Pretty computer! Can I get a laptop version?

I'm surprised they didn't mention Hiyao Miyazaki's work when they talked about movies. They're a bit more fantasyish than The Prestige etc. but many of his works have a steampunk aesthetic as well. Stardust (and, to my knowledge, other Neil Gaiman? please correct me if I am wrong) had a bit of it as well -- sky pirates and all that. Both of them involve more magic/fantasy than science/technology, but there are airships and steam-powered cars and goggles all over the place in the Miyazaki 'verse. (See: the title castle in Howl's Moving Castle, which is in fact steam and demon powered!)

Anyway, I digress. A subculture that embraces scientific discovery, adventure, and exploration? Yes, please. We need more of that. Also, more men in hats. Never underestimate the power of a good hat!

For more fun check out: Steampunk Workshop; Rivets and Lace; Brass Goggles.

And for your viewing pleasure: Sky Captain and the World of Tomorrow, Sleepy Hollow (proto-steampunk), Wild Wild West, Firefly (sort of), and the short-lived Legend.

PS: Steampunk also got a blog post on Omivoracious,'s book blog. Read on for steampunk lit.

Friday, May 9, 2008


I got quoted on fungibility! It's best to imagine it with "scary eyes" at the end.

Thursday, May 8, 2008

Happy Birthday!

Today is David Attenborough's birthday! He is celebrating his 82nd trip around the sun.

Two years ago, in celebration of his 80th birthday, The Daily Mail ran a story saying that UK citizens rated the superb lyrebird clip from Life of Birds as their favorite Attenborough moment, followed by his 1979 encounter with mountain gorillas in Rwanda, seen in Life on Earth.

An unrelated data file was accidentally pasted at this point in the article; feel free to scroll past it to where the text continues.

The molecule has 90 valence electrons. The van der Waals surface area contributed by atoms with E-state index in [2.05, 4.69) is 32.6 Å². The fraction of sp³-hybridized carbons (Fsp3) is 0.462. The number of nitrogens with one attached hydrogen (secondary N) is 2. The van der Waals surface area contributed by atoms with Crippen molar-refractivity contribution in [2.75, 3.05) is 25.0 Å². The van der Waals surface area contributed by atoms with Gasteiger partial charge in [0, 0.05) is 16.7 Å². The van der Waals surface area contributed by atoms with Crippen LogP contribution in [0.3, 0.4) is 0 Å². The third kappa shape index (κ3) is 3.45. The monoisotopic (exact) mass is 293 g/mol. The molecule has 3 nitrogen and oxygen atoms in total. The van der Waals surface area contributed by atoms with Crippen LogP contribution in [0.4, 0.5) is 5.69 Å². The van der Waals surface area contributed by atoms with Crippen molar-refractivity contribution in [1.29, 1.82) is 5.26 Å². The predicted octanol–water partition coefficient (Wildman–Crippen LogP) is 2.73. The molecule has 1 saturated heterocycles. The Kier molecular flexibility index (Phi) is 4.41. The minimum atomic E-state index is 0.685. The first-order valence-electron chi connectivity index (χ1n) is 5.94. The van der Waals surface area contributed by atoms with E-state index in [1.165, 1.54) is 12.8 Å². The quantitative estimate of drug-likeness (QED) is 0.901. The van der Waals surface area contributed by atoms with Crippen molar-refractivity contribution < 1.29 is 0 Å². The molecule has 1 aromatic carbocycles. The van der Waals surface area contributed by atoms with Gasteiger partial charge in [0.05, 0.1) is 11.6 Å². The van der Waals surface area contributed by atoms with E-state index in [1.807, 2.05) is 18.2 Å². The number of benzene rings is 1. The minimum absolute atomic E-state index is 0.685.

One of his newest projects, announced in March, is a major conservation education center featuring butterflies, hummingbirds, scorpions, etc. I'm not sure hummingbirds in the UK is a brilliant idea, but their overarching goal is preserving species against habitat loss, and that's not a bad thing.

Happy birthday, Sir David!

Big In Japan

The crows are big in Japan.

Japan Fights Crowds of Crows

Actually, the correct term is a murder of crows, but that would make an odd headline, wouldn't it? "Japan Fights Murders of Crows" -- in fact, they are actually murdering the crows, which have become a nuisance.

I have to give a lot of credit to the crows. Building dummy nests, attacking people for food, shutting down one of the most advanced train systems in the world... well done. Nature 1, humans 0.

But, as it says in another article recently, being smart may not be all that great. In the crows' case, it just makes humans want to exterminate them more, it seems. Poor little crows. It's the same story over and over: humans make a habitat that favors humans, but it also favors other species like crows. Crows multiply in expanded, favorable habitat, so people feel like they have to kill them, that they have no other choice. So sad.

The kicker, though, is here:
The crow explosion has created a moral quandary for Japan, a nation that prides itself on nonviolence and harmony with nature, because culling programs are the only truly effective method of population control.
Excuse me? Prides itself on nonviolence and harmony with nature? Oh, right, whales aren't part of nature, they're outside of it. Sure. To prove you're in harmony with nature, stop hunting whales. I think that's pretty straightforward.